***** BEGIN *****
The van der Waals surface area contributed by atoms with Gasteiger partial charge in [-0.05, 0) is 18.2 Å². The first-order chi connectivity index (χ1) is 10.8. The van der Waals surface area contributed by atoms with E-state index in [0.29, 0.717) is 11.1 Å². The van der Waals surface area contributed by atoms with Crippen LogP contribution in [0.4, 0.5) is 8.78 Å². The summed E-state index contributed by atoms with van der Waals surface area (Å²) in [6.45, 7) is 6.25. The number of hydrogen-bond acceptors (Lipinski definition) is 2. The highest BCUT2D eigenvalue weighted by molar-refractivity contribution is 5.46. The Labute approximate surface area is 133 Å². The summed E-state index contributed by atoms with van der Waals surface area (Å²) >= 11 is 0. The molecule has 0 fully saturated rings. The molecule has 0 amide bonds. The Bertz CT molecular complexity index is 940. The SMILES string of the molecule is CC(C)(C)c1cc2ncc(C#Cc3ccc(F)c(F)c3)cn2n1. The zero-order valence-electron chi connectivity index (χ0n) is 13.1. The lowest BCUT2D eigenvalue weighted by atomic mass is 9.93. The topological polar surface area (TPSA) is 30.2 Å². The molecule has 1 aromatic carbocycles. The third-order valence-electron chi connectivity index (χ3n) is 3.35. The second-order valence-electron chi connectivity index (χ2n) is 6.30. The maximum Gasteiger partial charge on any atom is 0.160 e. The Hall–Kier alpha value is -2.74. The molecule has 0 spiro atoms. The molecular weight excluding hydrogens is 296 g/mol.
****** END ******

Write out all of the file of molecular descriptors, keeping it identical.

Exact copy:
The van der Waals surface area contributed by atoms with Gasteiger partial charge in [-0.05, 0) is 18.2 Å². The first-order chi connectivity index (χ1) is 10.8. The van der Waals surface area contributed by atoms with E-state index in [0.29, 0.717) is 11.1 Å². The van der Waals surface area contributed by atoms with Crippen LogP contribution in [0.4, 0.5) is 8.78 Å². The summed E-state index contributed by atoms with van der Waals surface area (Å²) in [6.45, 7) is 6.25. The number of hydrogen-bond acceptors (Lipinski definition) is 2. The highest BCUT2D eigenvalue weighted by molar-refractivity contribution is 5.46. The Labute approximate surface area is 133 Å². The summed E-state index contributed by atoms with van der Waals surface area (Å²) >= 11 is 0. The molecule has 0 fully saturated rings. The molecule has 0 amide bonds. The Bertz CT molecular complexity index is 940. The SMILES string of the molecule is CC(C)(C)c1cc2ncc(C#Cc3ccc(F)c(F)c3)cn2n1. The zero-order valence-electron chi connectivity index (χ0n) is 13.1. The lowest BCUT2D eigenvalue weighted by atomic mass is 9.93. The topological polar surface area (TPSA) is 30.2 Å². The molecule has 1 aromatic carbocycles. The third-order valence-electron chi connectivity index (χ3n) is 3.35. The second-order valence-electron chi connectivity index (χ2n) is 6.30. The maximum Gasteiger partial charge on any atom is 0.160 e. The Hall–Kier alpha value is -2.74. The molecule has 0 spiro atoms. The molecular weight excluding hydrogens is 296 g/mol.